A data logger pushed out by HTC to Android handsets has opened up a vulnerability allowing any app with internet permissions to access private customer information.
The vulnerability was spotted by Trevor Eckhart, who informed HTC about it and waited five days for a response. Following that he decided to go public and gave Android Police the details along with demonstration code and a video showing how an application that is supposed to see almost nothing can now see almost everything.
So an application that is supposed to be restricted to accessing the internet - a common ability requested by freebie apps to collect advertisements - can also access the user's location and details of all their synchronised accounts, not to mention the list of running tasks, the state of Wi-Fi connections, and system logs.
The data is being collected by a system package called HtcLoggers.apk, installed by HTC onto a range of Android handsets for reasons that aren't clear. That logging package accumulates data all the time, but it also has an accessible interface that other applications can use to request specific information - it even has a "help" command for those who don't know what it is they want to know.
The information provided includes a load of system information as well as the account and location data, which is probably most sensitive, and the internet privileges requested also mean the application can send the data off to parts unknown, which is nice.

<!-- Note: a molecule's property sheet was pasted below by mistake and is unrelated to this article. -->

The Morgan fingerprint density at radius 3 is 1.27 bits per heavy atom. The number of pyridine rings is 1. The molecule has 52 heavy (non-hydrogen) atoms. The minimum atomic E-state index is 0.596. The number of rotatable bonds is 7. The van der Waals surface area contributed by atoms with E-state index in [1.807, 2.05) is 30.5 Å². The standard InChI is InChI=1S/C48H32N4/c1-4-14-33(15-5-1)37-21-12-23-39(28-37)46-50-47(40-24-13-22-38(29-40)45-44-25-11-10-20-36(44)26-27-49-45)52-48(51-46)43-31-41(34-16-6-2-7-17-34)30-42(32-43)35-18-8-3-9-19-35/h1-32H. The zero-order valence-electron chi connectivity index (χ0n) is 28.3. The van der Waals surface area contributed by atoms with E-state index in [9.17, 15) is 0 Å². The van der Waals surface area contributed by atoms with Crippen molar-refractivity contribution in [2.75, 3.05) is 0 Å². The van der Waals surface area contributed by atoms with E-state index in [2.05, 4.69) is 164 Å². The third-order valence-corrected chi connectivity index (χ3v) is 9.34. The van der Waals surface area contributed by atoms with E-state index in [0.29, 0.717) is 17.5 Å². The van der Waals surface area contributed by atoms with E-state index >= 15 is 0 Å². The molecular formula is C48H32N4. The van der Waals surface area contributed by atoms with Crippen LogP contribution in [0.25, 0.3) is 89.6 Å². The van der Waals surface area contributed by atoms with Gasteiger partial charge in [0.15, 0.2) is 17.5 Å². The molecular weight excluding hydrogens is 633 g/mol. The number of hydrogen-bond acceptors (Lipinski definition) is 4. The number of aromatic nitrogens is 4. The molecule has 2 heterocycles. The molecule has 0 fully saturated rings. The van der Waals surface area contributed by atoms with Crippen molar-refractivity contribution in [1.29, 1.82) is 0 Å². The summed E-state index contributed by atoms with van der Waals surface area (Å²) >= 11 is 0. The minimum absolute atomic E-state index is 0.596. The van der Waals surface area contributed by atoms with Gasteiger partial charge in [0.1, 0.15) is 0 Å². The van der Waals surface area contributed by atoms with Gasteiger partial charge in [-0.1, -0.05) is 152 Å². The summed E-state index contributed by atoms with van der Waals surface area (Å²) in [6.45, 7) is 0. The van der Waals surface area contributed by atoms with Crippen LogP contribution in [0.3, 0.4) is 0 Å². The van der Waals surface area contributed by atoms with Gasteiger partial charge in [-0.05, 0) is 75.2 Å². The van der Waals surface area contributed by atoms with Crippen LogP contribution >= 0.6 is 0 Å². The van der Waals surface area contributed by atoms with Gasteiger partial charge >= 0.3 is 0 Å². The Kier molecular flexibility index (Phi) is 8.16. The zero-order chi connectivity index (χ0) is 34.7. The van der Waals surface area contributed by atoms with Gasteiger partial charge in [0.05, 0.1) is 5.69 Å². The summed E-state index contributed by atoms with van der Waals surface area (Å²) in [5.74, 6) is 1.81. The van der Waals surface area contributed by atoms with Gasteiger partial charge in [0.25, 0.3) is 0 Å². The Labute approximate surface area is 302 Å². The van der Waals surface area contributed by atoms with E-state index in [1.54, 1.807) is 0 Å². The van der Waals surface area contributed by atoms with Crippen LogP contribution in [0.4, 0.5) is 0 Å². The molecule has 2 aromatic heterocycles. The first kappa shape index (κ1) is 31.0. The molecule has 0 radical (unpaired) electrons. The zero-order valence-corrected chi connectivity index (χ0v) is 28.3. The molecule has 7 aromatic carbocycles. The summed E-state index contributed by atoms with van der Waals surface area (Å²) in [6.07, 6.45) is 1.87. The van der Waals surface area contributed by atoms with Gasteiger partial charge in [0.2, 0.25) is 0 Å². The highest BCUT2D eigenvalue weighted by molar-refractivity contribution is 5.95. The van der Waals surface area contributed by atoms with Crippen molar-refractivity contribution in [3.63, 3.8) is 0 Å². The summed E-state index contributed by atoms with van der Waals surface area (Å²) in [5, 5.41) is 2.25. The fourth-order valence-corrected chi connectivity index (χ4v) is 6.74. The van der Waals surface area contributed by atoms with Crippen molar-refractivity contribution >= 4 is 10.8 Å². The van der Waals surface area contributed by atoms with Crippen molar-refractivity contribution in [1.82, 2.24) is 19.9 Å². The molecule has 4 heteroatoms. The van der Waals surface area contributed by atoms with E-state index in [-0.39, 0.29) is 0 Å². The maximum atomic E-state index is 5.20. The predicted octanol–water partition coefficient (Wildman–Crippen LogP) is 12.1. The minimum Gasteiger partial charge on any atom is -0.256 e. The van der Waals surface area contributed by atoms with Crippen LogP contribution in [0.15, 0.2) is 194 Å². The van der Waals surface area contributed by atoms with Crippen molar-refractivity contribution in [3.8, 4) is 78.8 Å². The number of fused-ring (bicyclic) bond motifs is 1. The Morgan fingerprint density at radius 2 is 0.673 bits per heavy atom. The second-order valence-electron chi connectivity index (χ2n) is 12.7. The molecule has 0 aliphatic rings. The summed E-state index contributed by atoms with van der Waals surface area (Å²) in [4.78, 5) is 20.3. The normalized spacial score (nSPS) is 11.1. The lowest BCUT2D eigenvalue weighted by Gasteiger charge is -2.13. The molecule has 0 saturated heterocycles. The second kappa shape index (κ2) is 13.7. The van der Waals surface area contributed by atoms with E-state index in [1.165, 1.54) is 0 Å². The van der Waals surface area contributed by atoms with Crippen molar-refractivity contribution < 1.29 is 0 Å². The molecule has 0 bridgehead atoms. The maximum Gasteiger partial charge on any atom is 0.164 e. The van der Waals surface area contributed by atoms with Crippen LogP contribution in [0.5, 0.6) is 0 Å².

Eckhart has produced a demonstration app, and is asking those with HTC handsets to take a look and help establish how widespread HtcLoggers.apk is.
When looking closely at what HTC had installed he also stumbled across the scarily named androidvncserver.apk (VNC being a remote-control protocol), but hasn't found any way to activate it as yet so this could be a red herring.
We don't know because HTC isn't saying. The company gave us a statement saying it is aware of the accusations and is looking into them, and that it is "taking customers' security seriously". But HTC received notification a week ago, and didn't respond to that information until it was made public.
The breach is a serious one, particularly given that free apps so often ask for internet privileges to collect embedded adverts. Such an app could now harvest data for spear phishing or similar, and given the publicly available demonstration code it would be naive to think someone isn't working on that right now.
So if you've an HTC Android handset then it's probably worth laying off the free downloads, at least until HTC has something more useful to tell us. ®